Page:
The ancient origins of the name
Greece is also called the Hellenic Republic, which refers to the time of Hellenistic Greece between the death of Alexander the Great (356-323 BC) and the Battle of Corinth in 146 BC. This all comes from the Ancient Greek word Hellas, which was the original term to refer to what is now called Greece. Hellas is the word that Hellenistic derived from.
Following Alexander's death his vast empire, which stretched from Greece to Egypt in the south and modern-day Pakistan in the east, was divided into a number of successor states. However, Alexander had helped to spread Greek culture throughout the former Achaemenid (Persian) Empire (550-330 BC).
Over time, especially after the Wars of the Diadochi (332-275 BC) due to the relative peace, great advances were made in many key areas like art, architecture, literature, music, and math. This also led to increased travel and trade, with wonders like the Lighthouse of Alexandria and the Colossus of Rhodes being built.
During this period in history, the cultural influence of the Greeks was at its peak, effecting Europe, parts of North Africa and much of Western Asia. Despite this Greece itself fell off in importance, as the great centers of Hellenistic culture were Alexandria and Antioch, both located in Egypt. Other important cities of the time were located in modern-day Turkey (Pergamon and Ephesus), the Mediterranean (Rhodes) or modern-day Iraq (Seleucia).
The conquest of Greece under foreign rule started with the Macedonian Wars (214-148 BC). This saw the Roman Republic (509-27 BC) and their Greek Allies get into a series of clashes with the major Greek kingdoms of Macedonia (808-168, 150-148 BC), the Achaean League (280-146 BC), the Seleucid Empire (312-63 BC) and the Odrysian Kingdom (480 BC - 46 AD).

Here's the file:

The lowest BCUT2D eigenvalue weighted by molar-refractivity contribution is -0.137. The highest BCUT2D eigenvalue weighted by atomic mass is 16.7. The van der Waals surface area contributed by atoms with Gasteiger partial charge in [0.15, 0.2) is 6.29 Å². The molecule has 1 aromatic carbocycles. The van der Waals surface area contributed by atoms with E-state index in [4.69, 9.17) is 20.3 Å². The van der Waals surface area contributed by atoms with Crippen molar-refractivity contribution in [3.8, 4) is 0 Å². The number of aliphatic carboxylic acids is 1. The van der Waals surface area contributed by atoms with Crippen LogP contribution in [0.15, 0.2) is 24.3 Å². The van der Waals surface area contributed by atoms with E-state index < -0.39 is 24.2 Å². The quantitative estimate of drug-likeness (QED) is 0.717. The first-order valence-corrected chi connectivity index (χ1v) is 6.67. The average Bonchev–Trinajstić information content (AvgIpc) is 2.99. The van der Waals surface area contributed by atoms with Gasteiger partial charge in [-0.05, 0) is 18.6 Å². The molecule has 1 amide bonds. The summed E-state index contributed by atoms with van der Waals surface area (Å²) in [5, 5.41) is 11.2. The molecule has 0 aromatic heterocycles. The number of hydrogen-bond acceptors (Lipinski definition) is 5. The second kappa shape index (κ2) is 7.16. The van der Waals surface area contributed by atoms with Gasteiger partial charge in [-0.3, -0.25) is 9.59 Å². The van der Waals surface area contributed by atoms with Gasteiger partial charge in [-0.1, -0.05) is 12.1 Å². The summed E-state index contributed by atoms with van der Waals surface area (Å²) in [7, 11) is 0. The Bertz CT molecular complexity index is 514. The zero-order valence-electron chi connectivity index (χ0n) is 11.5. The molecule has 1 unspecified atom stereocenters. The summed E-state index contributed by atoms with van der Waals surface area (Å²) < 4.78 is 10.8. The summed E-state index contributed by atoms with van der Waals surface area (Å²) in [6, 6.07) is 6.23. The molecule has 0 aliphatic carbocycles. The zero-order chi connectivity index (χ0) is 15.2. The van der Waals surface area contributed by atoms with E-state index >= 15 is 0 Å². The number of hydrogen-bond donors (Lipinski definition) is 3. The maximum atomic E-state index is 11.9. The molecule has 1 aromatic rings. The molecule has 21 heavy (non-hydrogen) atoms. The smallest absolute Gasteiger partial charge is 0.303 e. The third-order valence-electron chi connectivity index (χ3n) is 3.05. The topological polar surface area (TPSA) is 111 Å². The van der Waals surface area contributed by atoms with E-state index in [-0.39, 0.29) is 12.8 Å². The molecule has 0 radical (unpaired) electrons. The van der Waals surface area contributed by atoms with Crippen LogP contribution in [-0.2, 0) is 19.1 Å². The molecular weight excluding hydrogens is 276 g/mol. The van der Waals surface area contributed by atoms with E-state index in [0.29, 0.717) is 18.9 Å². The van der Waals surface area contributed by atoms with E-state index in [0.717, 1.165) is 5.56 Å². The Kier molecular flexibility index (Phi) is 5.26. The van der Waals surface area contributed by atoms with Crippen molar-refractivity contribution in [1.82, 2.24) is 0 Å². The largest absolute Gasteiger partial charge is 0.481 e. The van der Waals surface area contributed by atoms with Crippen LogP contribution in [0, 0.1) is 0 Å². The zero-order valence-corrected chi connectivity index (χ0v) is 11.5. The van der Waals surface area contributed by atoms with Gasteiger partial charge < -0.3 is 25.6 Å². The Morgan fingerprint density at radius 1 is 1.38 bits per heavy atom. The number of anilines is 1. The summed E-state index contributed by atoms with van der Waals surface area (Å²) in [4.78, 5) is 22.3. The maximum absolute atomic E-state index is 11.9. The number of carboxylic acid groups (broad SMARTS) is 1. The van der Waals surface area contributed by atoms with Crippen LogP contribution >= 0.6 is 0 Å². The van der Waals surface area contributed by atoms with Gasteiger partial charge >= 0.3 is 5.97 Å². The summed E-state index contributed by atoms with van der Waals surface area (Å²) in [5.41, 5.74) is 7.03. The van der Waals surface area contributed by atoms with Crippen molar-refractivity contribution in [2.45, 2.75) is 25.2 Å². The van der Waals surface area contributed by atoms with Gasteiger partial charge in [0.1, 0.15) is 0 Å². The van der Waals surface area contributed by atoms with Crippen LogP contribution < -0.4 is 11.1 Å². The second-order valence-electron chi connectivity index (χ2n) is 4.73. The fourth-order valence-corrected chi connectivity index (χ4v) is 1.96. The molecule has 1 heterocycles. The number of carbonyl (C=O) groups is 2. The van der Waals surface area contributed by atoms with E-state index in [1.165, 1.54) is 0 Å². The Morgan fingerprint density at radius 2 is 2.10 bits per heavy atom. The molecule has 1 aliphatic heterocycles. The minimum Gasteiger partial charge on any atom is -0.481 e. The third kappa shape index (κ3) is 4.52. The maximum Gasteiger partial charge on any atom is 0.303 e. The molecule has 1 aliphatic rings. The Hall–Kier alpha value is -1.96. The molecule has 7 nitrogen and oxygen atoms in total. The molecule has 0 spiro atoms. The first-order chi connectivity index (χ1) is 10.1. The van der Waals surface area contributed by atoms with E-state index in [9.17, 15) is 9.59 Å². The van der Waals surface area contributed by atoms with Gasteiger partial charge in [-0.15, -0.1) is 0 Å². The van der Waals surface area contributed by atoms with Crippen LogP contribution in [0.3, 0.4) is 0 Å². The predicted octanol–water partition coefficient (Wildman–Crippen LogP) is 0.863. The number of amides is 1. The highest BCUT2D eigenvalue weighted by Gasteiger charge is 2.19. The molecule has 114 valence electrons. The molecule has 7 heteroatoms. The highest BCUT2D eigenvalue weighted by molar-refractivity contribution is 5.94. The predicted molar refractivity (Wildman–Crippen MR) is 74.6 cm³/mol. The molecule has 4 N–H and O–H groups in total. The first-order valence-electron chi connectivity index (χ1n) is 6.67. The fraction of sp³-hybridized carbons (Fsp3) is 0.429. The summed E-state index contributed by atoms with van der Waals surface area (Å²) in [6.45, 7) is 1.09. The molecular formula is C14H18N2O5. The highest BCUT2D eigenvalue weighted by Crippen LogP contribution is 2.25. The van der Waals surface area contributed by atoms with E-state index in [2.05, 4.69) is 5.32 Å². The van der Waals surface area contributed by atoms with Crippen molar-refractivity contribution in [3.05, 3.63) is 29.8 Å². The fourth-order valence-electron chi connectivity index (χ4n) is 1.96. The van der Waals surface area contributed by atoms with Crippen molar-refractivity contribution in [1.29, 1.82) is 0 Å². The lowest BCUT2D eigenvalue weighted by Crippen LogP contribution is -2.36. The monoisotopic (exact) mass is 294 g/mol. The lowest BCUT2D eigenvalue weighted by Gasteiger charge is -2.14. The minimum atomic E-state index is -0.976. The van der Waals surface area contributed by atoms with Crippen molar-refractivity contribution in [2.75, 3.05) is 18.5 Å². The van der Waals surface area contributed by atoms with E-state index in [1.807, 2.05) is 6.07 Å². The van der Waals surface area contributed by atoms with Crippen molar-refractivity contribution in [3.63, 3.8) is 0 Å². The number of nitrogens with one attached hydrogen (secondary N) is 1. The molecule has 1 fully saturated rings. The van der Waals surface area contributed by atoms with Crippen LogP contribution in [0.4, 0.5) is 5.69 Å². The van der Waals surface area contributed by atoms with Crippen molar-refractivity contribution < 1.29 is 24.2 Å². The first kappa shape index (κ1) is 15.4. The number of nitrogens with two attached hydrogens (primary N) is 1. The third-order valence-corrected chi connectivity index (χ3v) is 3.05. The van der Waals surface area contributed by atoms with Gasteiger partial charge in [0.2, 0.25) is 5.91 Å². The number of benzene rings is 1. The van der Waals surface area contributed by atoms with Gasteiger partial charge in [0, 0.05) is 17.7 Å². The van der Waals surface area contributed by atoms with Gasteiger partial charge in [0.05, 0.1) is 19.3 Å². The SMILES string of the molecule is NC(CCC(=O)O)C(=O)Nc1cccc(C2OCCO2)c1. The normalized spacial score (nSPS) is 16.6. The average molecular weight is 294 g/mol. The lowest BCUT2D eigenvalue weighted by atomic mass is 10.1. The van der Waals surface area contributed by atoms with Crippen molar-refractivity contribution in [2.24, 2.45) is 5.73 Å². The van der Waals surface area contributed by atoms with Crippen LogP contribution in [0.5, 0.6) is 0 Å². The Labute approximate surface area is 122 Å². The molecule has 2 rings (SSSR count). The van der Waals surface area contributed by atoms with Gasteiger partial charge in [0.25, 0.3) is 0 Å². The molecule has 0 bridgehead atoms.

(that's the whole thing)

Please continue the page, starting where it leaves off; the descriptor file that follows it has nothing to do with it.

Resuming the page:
Two years later, the Achaean War (146 BC) took place. This saw the Roman Republic decisively defeat the Achaean league at the Battle of Corinth and truly marked the start of Roman domination over Greece. Meanwhile, the Hellenistic period would end with the defeat of Ptolemaic Egypt (305-30 BC) as part of the Final War of the Roman Republic (32-30 BC).
The path to the modern use of the name for Greece
Following the Battle of Corinth, Greece was under the control of the Roman Republic from 146 BC until 27 BC, when it became the Roman Empire (27 BC-395 AD). In 285, Emperor Diocletian (244-311) divided the empire into eastern and western halves. However, it was not until the death of Emperor Theodosius I (347-395) the that East-West divide was made final.
Greece was then ruled by the Western Roman Empire (285-476), which became known as the Byzantine Empire (330-1453). In 1453, Constantinople fell to the Ottoman Empire (1299-1923), starting the period of Ottoman rule over Greece. This was finalized over the next few decades with the defeat of the Despotate of Morea (1349-1460) and the second reestablishment of the Despotate of Epirus (1356-1479).
However, the Ottoman Empire started to weaken in the early 19th century. At the same time a yearning for independence, a major felling of Greek nationalism and a growing economy spurned Greeks into action. This led to the Greek War of Independence (1821-32), which was started by Alexander Ypsilantis (1792-1828) crossing into Ottoman controlled Moldavia and caused sporadic revolts to break out over the Greek peninsula soon after.
This led to the First Hellenic Republic (1822-32) being founded, the first time in modern Greek history the country was not ruled by a monarchy. Later on, the Second Hellenic Republic would be founded, lasting from 1924-35. Greece is currently on its Third Hellenic Republic. It was established in 1974 following the Greek military junta (1967-74) ruling the country after the overthrow of the monarchy and the end of the Kingdom of Greece (1832-1924, 1935-73).
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